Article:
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Of the Affinity between certain English and Italian Verses - Adam Smith, Glasgow Edition of the Works and Correspondence Vol. 3 Essays on Philosophical Subjects 
Essays on Philosophical Subjects, ed. W. P. D. Wightman and J. C. Bryce, vol. III of the Glasgow Edition of the Works and Correspondence of Adam Smith (Indianapolis: Liberty Fund, 1982).
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Of the Affinity between certain English and Italian Verses
The composition of this essay can be dated c. 1782. A fragmentary first draft in Adam Smith’s hand survives among the Bannerman MSS.—Glasgow University Library MS. Gen. 1035(v)—written on a folded sheet whose watermark, T FRENCH, is not known to occur before 1780.1 On 17 March 1783 Smith wrote from Edinburgh to Lady Frances Scott thanking her for returning him his ‘paper upon Italian and English Verse’ and renewing a promise to send her ‘a more perfect copy as soon as he has compleated his plan’. The other business which, he says, will prevent this completion for some time—presumably the preparation of the new materials for the third edition of the Wealth of Nations—would not leave Smith free to rewrite this essay, if he ever did, until after 1784.
The critical background of the essay is established by the illustration used in § 11. In 1738 Samuel Say (1676–1743),2 a dissenting minister and minor poet, wrote ‘An Essay on The Harmony, Variety, and Power of Numbers, Whether in Prose or Verse’, in which he attacked the statement made by Edward Bysshe in his Art of English Poetry (1702) that English metre is based simply on the counting of syllables. To show that it is primarily a matter of stresses or accents and not syllables Say made up the couplet
adapted from a line he claimed to have seen in a Chaucer manuscript—
And mány̆ ă Rīme, ănd mány̆ ă Léchĕroŭs Lāy,
and one from The Faerie Queene, IV.vii.8—
Whĭch mány̆ ă Knīght hăd sōūght, sŏ mány̆ ă Dāy.
His demonstration of the absurdity of scanning the lines as decasyllables by eliding certain vowels led to the frequent quotation and adaptation of his couplet, usually as in Smith’s case without acknowledgement, by later prosodists. We find it in for instance John Mason’s Essay on the Power of Numbers and the Principles of Harmony in Poetical Compositions (1749, 27); Thomas Sheridan’s Lectures on the Art of Reading (1775, ii.4, 86–91); and John Rice’s Introduction to the Art of Reading with Energy and Propriety (1765, 112). James Beattie was using it in the Aberdeen lectures on rhetoric which later appeared as The Theory of Language (1783, 279–80).
That Smith’s essay was at once seen to belong to this tradition in prosodic debate is shown by Pierre Prevost’s note to his translation of it in 1797 (Essais philosophiques, ii.142–5): the affinity between English and Italian verse is their accentual basis, as distinct from the quantitative basis of Latin and Greek verse and the syllabic basis of French. The point was made by Henry Pemberton in 1738 (Observations on Poetry, 125–6):
Trissino, a famous Italian poet, and an early writer on the measures of their verse, lays down this rule; that as the ancient feet were determined by the quantity of the syllables only, in his language they are determined by the accent. This is equally true in our tongue, and for this reason, that whereas the ancient accent is represented to be only a variation in the tone of the voice . . . ours is constantly attended with an emphasis . . .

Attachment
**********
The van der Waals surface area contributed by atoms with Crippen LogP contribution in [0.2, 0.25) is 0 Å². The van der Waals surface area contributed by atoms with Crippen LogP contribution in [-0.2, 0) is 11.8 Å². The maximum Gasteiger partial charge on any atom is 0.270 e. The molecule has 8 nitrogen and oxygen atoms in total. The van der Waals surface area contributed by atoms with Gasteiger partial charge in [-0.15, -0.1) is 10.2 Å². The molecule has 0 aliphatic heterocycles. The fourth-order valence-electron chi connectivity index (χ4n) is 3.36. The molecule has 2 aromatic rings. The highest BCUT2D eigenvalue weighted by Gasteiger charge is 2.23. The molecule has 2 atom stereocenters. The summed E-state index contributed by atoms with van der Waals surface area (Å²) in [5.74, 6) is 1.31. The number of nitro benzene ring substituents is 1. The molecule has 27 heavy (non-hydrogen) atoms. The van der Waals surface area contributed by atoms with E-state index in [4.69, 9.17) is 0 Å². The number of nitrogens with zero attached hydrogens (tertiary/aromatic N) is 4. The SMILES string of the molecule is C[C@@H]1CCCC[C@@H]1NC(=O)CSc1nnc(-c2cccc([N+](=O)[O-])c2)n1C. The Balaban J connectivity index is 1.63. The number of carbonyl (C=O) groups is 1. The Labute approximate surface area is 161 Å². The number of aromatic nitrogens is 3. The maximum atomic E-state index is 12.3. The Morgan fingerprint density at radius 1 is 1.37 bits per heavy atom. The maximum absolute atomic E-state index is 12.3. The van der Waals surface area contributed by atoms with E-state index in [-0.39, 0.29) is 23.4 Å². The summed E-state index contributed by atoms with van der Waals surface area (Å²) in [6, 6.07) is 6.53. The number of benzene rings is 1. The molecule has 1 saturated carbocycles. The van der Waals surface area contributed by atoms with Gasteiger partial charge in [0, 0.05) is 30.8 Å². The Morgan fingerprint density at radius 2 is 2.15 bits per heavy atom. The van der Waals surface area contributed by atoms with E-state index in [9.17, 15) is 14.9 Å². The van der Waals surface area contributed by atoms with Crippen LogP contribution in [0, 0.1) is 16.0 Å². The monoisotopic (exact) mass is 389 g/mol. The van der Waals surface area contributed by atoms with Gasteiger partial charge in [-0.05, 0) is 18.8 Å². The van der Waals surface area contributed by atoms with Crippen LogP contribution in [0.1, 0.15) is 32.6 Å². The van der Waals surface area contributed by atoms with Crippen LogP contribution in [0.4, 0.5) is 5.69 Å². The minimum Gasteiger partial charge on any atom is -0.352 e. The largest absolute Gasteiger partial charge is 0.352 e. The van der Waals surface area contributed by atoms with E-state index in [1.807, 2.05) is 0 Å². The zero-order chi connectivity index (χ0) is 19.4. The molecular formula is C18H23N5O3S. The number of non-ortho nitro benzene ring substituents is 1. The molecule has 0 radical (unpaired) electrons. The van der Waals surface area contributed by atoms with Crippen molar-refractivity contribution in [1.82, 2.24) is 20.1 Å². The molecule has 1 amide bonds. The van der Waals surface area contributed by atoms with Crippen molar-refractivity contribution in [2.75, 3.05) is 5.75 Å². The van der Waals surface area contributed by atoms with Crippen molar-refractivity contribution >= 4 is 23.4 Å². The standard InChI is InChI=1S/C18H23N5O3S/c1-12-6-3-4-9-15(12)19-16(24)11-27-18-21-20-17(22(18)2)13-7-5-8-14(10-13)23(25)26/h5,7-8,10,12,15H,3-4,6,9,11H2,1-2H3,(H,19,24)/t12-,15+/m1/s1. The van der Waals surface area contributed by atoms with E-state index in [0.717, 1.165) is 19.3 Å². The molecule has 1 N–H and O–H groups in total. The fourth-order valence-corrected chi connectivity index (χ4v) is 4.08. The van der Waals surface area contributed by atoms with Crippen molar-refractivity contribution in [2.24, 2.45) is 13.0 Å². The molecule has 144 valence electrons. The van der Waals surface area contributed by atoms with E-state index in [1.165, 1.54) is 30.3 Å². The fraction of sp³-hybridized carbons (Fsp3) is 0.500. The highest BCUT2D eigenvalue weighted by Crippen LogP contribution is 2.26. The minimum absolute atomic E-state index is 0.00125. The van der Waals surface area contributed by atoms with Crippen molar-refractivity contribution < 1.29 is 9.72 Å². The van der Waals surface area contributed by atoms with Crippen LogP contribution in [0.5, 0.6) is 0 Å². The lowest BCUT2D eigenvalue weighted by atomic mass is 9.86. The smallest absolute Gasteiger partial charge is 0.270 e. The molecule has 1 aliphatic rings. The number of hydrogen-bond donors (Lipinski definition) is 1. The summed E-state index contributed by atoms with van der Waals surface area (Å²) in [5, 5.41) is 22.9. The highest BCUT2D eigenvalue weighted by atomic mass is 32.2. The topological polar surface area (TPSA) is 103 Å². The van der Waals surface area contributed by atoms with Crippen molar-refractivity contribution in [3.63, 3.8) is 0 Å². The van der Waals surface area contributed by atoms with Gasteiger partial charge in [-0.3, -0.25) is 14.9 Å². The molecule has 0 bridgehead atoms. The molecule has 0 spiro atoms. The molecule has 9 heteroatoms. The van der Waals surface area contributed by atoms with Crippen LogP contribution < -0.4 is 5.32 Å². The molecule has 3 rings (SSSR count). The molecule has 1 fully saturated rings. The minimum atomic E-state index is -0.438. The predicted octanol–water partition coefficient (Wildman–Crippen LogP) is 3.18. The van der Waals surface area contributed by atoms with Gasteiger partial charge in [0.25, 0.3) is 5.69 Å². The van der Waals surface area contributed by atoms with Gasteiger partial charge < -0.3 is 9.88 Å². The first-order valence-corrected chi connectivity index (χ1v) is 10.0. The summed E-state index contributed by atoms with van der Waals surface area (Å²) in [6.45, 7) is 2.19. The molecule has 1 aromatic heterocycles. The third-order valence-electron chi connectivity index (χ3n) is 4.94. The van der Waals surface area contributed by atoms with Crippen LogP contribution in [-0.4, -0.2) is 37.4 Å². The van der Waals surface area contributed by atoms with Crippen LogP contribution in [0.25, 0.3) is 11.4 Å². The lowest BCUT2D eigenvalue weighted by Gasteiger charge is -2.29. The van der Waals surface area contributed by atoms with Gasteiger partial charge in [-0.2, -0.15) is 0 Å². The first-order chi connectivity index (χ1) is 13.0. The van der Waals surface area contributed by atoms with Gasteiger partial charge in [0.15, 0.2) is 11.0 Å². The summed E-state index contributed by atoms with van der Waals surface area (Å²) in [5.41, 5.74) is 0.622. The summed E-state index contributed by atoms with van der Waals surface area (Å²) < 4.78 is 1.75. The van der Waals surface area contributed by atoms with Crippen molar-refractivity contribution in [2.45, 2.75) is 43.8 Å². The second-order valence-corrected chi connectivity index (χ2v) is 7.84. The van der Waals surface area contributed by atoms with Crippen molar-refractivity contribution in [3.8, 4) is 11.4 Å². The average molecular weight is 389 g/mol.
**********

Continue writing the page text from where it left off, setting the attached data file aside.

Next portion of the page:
The passage was quoted by John Mason (11 n.) and became influential. Jean–François Marmontel observed in his Poëtique françoise (1763; i.269) that English and Italian verse share a freedom in the placing of the pause—after the fourth, fifth, or sixth syllables—but he defends the rigidity of French practice in this; and his note was incorporated (with a denial of French superiority) in the Lectures on Rhetoric and Belles Lettres which Hugh Blair eventually published in 1783 (Lect. 38:ii.328) after many years of reading them in the University of Edinburgh. (Blair finds a pause after the seventh syllable most striking.) Monboddo included in his Of the Origin and Progress of Language (1787, iv.148 f.) a comparison of English and Italian methods in verse and a claim that they were both superior to French in variety. There is a brief application of Italian metrical terminology (verso sdrucciolo) to the opening lines of Rowe’s Fair Penitent in Joseph Baretti’s Dictionary of the English and Italian Languages (1760, xxxii); but this was justly criticized by William Mitford (An Essay upon the Harmony of Language, 1774, 187) for its insensitivity to the movement of English verse.
The immediate inspiration of Smith’s essay was an unsigned article entitled ‘Réflexions sur le Méchanisme de la Versification Italienne, Angloise et Allemande’ contributed by the Marquis François–Jean de Chastellux (1734–88) to the Journal étranger for June 1760 (Paris: 1–58). ‘Le vers Italien et le vers Anglois ont une analogie frappante’ (10): they are founded on the prosody of their languages and on the value (not merely the number) of the syllables (36). The affinity is worked out, as by Smith, in terms of the placing of accent and of pause, of elision, of the varieties of rhyme etc. in Heroic Verse of the two languages. Most significantly, the essayists share a misinterpretation of the term verso cadente—i.e. verse which ‘falls away’ at the close in unaccented syllables—as synonymous with verso tronco, i.e. verse ending in an accented syllable (op. cit., 14; Smith, § 9). Chastellux repeats the misuse of the terms in a long footnote to his Essai sur l’union de la poésie et de la musique (1765, 64–6)—a note which probably sent Smith to the 1760 article. Chastellux imagines verso cadente as making us hear ‘une espèce de chûte, . . . de résonnance dure’ (Essai, 67). The work of Chastellux, which may have afforded hints for the treatment of poetry set to music in the essay on the Imitative Arts, suggests that this prosodic discussion had links with the lively controversy begun by Rousseau’s Lettre sur la musique françoise (1753) as to the relative suitability of Italian and French for opera. Incidentally Chastellux, unlike Smith, acknowledges indebtedness to Johnson on the subject of the pause: ‘M. Rambler est le seul auteur que je connoisse qui en ait parlé’ (‘Réflexions’, 47).3